- We think this meal is best suited as a side dish to a heartier main entree. While it did taste very good, it was the repetitive texture that made us desire a little change up. If you're car camping this can easily be remedied by adding some fresh veggies or making it a easy to prepare side dish to a main entree.
- The only other complaints we had was that while the simplicity of the design cuts down on extra dishes we wish the packaging itself was also recyclable. Also if you plan on going on very high elevation trips eating beyond 12k' then we would recommend the pro-paks as they are vacuum sealed. You can also vacuum seal them yourself if you plan on serving in bowls on your backpacking trip. Just keep in mind that the pro-paks are smaller than the pouches.
As they have been in business since 1969 Mountain House definitely delivers a quality product and even if Fried Rice isn't your flavor, we're pretty sure you'll be able to find something you like, as long as you're a meat eater. Unfortunately there's not many vegetarian options
Chicken Fried Rice: 4/5 Tastes great, more of a side than entree
One of the best places to camp that's close to the road but not too close. Only a few of the campgrounds are actually close to the road while most are a little bit of a drive away on a loop. Each site has picnic tables and fires rings and the campground has vault toilets. The closest lake is Lost Lake with Teapot and Lilly Lake across the Hwy. Good fishing abounds here with lots of stocked rainbow trout and tiger trout with occasional brookies.
There's plenty of hiking around here with Upper Provo Falls and Bald Mountain trailhead to name a couple. The Stone Garden and Cobrazone climbing areas are also within close distance from the campground. Overall this is a beautiful area to camp and would be a 5 star campground if the spots weren't so close and it was farther from the road. Lost Lake is also the lowest of the 3 nearby lakes due to the dry year.
One of the best options if you have to settle for a campground close to the road or are coming into camp late in the day (weekdays only). Lilly Lake campground would be my third pick for best roadside campgrounds along Mirror Lake Hwy. The campsites at the far west side of the campground are far enough away from the road to offer some seclusion, but the sites themselves are pretty closely spaced.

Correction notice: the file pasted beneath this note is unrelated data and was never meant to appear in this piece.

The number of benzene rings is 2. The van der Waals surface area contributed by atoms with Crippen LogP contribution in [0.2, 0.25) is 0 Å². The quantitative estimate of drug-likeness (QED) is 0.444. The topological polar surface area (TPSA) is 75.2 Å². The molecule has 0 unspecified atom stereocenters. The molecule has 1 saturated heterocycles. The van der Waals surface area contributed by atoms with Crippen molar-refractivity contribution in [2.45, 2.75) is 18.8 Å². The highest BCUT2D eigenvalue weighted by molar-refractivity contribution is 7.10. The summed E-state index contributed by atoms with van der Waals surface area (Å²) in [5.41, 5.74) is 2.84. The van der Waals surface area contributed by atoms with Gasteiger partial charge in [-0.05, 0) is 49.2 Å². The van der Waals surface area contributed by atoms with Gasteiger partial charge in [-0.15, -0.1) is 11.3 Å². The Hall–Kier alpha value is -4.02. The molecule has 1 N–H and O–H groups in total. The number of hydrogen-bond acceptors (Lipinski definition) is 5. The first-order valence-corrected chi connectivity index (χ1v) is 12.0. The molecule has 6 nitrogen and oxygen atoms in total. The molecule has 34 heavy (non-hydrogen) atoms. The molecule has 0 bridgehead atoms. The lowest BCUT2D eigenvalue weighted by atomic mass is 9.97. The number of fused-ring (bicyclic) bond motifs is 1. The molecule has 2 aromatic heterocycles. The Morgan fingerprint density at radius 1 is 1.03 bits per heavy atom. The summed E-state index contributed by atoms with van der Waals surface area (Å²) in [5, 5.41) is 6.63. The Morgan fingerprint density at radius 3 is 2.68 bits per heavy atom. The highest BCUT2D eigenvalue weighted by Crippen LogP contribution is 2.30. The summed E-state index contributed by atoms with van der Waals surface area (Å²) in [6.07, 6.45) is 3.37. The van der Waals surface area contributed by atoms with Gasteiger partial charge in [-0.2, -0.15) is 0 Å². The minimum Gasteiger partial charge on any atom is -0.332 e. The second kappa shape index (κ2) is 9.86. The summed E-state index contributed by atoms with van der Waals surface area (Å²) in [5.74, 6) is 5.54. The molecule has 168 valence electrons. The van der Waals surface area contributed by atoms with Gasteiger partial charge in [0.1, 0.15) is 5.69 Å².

The best thing about staying at this campground is easy <5 min access to 3 great lakes for fishing! There is the namesake lake whose entire west side is covered in beautiful lillypads. A tiny bit south on the Hwy is the uniquely shaped Teapot Lake and directly across the road from Lilly Lake is Lost Lake, which also hosts the Lost Creek Campground is case Lilly CG is full. Camping here is steeply priced like most other spots along the Hwy but it stays open a good bit later into the fall season than most of the other CG's. There are 14 single sites that cost $23 a night. In addition to the camping fee you'll also need a Mirror Lake Hwy Recreation Pass which is $6 for 3 days and $12 for the week. If you have an America the Beautiful Interagency Pass then that will cover the recreation fee but not the camping fee.
As a first note this is for access to the Bald Mountain trailhead (where you can back country camp) and for the picnic areas. There is no park and camp opportunities here. The closest available options are Mirror Lake CG and Moosehorn CG.
The most common reason to stop at this trailhead and the reason we stopped here is to explore and hike to the top of Bald Mountain! It is a gorgeous and fairly easy hike ~3 miles roundtrip and a little over 1000' in elevation. If you're coming from close to sea level you may want to take it slow so you can acclimate as the trailhead is a little under 11000' and Bald Mountain tops out at just under 12000'. The air was a little thick with smoke when we summited but there were amazing 360 views all around. From the top we could also see all the lakes you can access and camp at using the trailhead. These include Clegg, Dean and Reid's Lakes of which Reid's is also the name of the peak to the northwest.
In order to park at the trailhead all you will need is a Mirror Lake Hwy Recreation pass which costs $6 for 3 days and $12 for the week. However, If you have an America the Beautiful Interagency Pass then that will cover all fees for using the Trailhead.
Beautiful higher altitude camping. RV's and tent camping. No electricity or water hookups. No showers and pit toilets. Allow horses in the horse section of the campground. Lake you can canoe, kayak no motorized crafts allwed. Fishing and swimming in the lake. Nice hiking around the lake.